I’ll help you along you can lay down your canes.
We’ve got a long way to go but we’ll travel as friends
The light’s growing bright further on further in.

Sunday, January 6, 2013

an epiphany

To be human is to become visible
while carrying what is hidden as a gift to others.
To remember the other world in this world
is to live in your true inheritance.
You are not a troubled guest on this earth,
you are not an accident amidst other accidents
you were invited...
(David Whyte, "What to Remember When Waking")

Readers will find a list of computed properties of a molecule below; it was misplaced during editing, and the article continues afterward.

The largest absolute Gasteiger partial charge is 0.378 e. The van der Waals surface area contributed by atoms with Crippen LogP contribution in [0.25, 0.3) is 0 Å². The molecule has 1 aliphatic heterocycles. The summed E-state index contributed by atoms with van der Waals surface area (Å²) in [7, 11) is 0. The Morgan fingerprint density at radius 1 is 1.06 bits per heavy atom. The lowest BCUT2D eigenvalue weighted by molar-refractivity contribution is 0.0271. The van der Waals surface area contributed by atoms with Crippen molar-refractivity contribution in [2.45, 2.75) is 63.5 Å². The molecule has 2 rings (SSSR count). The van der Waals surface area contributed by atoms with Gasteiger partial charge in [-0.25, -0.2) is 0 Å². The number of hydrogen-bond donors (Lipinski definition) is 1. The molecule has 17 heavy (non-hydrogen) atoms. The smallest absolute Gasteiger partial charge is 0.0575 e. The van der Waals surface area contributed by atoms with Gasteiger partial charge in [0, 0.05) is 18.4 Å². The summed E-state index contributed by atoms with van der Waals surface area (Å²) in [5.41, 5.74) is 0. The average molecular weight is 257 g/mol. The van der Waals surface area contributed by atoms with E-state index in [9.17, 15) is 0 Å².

I’ve been sort of fascinated with this Greek concept of telos, for some time now, especially in my study of other religious traditions. The telos, as I understand it, means the ultimate end, the farthest goal, even beyond the proximate goal: what’s the ultimate end of life? What is the whole purpose of this thing? I always wind up back using the same examples: that the most popular forms of Hinduism, for example, say that the end of our life is for our selves to disappear into the great Self like a drop disappears into the ocean. And Buddhism shifts that a little bit and teaches that there is no self; not only does a human being have no self, there is also no Self of God either. There is just impermanence, just change, and the great release (nirvana) happens when we realize that. That’s the epiphany, you might say, that the Buddha had under the bodhi tree.